Under the U.S. Constitution’s 6th and 14th Amendments, and as interpreted over the years by the Supreme Court, a person has the right to an attorney if it is possible that they could be sentenced to even a single day in prison. So you would think if a court case could lead, in effect, to […]
Posted in Health and Human Rights, Human Rights ; Tagged: asylum seekers, Central America, due process, human rights, immigrants, legal representation, Mexico, migrants, right to an attorney, right to health.
While gender issues have been at the top of the global agenda, there are few comprehensive studies on gender in the health and social workforce at the global level. The WHO had recently released a study in 104 countries that found that seven out of ten health and social workers are women, and unpaid care […]
April is STD Awareness Month, an annual observance to raise public awareness about the impact of sexually transmitted diseases (STDs) on the lives of Americans and the importance of preventing, testing for, and treating STDs (also called STIs, which stands for sexually transmitted infections). It is an opportunity to normalize routine STI testing and conversations about […]
The O’Neill Institute jointly with various organizations submitted an amicus curiae to the Inter-American Court in the case of Indigenous Communities belonging to the Lhaka Honhat Association v. Argentina.The document addresses international standards and comparative jurisprudence on demarcation of indigenous territories and Economic, Social, Cultural and Environmental Rights. On March 29, 2019 the Foundation for […]
Tomorrow is Commissioner Gottlieb’s last day on the job at the U.S. Food and Drug Administration (FDA), and he’s been treating these last few days much like he has his entire two-year tenure: with carefully thought out and coordinated communication about both in-process and potential future FDA actions. While the agency has been hard at […]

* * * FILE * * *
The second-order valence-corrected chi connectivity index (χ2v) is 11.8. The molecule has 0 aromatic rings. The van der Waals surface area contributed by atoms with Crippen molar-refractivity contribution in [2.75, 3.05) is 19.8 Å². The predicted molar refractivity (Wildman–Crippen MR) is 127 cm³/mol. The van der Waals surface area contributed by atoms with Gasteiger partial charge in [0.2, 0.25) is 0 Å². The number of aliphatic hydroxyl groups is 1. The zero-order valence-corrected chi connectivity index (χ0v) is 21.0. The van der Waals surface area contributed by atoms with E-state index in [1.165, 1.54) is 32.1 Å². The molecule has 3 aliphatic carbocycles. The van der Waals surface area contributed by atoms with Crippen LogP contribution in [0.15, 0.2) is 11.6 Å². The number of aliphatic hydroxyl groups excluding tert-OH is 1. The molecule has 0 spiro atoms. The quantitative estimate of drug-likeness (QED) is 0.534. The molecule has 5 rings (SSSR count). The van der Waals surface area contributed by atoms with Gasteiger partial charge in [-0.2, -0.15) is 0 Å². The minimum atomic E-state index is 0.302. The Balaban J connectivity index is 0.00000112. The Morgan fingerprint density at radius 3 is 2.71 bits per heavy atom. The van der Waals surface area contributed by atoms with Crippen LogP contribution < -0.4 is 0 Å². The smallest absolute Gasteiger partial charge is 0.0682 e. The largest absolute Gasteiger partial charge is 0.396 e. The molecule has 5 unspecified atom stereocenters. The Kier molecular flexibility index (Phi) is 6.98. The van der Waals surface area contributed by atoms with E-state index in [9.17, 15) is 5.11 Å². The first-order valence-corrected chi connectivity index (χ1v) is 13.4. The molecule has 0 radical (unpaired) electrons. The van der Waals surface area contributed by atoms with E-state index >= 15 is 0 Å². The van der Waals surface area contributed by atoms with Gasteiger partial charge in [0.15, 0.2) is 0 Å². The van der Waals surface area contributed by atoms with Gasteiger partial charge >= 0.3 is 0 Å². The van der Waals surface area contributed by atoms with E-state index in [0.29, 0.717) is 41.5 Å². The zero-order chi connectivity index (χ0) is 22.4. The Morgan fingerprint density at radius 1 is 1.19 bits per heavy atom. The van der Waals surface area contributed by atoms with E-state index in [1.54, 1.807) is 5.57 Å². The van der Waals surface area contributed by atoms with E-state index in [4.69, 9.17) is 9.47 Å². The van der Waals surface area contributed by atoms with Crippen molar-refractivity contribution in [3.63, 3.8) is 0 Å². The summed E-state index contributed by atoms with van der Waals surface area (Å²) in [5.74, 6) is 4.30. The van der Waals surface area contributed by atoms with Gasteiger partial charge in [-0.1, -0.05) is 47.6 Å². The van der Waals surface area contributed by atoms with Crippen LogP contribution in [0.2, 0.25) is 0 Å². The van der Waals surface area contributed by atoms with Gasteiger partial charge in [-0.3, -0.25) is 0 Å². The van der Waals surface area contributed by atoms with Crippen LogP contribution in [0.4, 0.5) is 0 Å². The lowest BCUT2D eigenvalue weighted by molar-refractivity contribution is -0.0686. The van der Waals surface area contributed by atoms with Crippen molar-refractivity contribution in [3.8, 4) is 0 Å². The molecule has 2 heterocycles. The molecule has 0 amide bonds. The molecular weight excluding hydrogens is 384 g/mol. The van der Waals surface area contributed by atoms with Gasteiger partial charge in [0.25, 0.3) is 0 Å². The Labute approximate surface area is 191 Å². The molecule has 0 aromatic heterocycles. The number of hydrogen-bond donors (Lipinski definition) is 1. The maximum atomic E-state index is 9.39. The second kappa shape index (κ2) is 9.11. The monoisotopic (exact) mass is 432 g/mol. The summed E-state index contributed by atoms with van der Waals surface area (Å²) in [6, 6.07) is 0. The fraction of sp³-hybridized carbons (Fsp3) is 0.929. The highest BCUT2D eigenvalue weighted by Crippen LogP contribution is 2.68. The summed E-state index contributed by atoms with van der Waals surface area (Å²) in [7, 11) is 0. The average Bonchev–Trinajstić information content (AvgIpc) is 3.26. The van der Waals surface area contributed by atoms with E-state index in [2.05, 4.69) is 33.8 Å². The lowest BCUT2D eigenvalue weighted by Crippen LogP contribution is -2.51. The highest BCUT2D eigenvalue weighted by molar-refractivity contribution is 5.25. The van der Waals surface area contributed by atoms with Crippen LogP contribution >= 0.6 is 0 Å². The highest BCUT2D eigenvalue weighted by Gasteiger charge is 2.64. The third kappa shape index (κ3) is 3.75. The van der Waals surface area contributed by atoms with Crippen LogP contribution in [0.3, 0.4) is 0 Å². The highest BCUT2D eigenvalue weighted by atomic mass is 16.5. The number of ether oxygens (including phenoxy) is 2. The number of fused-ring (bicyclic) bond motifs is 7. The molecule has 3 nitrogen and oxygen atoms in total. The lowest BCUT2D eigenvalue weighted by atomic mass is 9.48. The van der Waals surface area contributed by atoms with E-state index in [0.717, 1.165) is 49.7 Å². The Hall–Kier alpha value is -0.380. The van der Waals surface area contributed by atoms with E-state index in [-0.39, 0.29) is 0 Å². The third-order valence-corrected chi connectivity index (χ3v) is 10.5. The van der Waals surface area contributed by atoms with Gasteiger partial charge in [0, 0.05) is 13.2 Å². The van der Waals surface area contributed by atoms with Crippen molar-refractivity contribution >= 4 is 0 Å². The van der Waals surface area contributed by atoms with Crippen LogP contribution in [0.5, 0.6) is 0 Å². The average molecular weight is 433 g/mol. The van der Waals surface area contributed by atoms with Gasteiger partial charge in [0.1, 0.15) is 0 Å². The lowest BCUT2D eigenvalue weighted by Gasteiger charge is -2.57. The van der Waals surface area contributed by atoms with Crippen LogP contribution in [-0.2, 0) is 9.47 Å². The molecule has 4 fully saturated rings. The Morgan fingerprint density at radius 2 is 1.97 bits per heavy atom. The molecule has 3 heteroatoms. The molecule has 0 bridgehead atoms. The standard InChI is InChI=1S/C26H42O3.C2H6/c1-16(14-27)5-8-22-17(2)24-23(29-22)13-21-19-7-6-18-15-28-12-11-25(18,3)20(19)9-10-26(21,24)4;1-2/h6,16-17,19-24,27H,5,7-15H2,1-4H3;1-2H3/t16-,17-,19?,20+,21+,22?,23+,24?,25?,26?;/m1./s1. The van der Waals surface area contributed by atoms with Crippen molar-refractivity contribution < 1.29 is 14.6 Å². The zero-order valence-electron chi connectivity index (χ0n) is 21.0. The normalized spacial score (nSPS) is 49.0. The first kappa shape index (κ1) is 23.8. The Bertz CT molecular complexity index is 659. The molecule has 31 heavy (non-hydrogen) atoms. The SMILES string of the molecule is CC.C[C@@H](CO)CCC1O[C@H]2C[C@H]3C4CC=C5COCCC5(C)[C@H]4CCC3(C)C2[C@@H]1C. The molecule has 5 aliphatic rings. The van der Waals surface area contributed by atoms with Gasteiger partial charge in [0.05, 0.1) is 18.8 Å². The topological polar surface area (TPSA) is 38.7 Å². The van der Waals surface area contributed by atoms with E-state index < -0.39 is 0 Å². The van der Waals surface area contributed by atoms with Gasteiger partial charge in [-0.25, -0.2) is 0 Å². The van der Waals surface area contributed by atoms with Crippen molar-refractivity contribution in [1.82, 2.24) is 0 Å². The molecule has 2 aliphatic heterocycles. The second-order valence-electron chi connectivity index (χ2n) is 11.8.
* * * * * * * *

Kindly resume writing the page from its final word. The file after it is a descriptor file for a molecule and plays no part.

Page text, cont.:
Image courtesy of Quartz Many of the debates about reproductive health revolve around the autonomy of women during pregnancy and labor. This is most apparent, of course, in the discussions about pregnancy termination, but it also shows in the broader issue of obstetric violence. Earlier this year, the Regional Council of Medicine in Rio de […]
Those of us who have been working on the Framework Convention on Global Health (FCGH) have long debated when it would be time to begin drafting the treaty. The FCGH Alliance has now begun the drafting process, with the aim of catalyzing widespread engagement – and we hope, most importantly, reaching people who rarely have […]
Posted in Global Health, Global Health Governance, Health and Human Rights, Human Rights, Legal Issues ; Tagged: accountability, equality, equity, fcgh, FCGH Alliance, Framework Convention on Global Health, global governance for health, human rights, non-discrimination, participation, right to health, social determinants of health, universal health care.
This post was written by Camila Florencia Tort, Consultant at the Department of Legal Cooperation of the Organization of American States and Andrés Constantin. The World Health Organization projects the death toll from tobacco will rise to more than eight million by 2030. Despite the strides made in curbing the tobacco epidemic, the tobacco industry […]
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To commemorate International Women’s day, the WHO posted a comment last week on its website called “Ten top issues for women’s health.” Dr. Flavia Bustreo, the WHO Assistant Director General for Family, Women’s and Children’s Health, listed “getting older” as one of those ten main issues that still face great challenges in term of health […]
Yesterday, the O’Neill Institute released a new policy brief, Bolstering Latinx Gay and Bisexual Men to Promote Health and Reduce HIV Transmission. This brief, developed in partnership with Bienestar Human Services, a community-based social services organization in Los Angeles focused on health issues faced by the Latino and LGBTQ communities, examines the place of Latinx […]
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The views reflected in this blog are those of the individual authors and do not necessarily represent those of the O’Neill Institute for National and Global Health Law or Georgetown University. This blog is solely informational in nature, and not intended as a substitute for competent legal advice from a licensed and retained attorney in your state or country.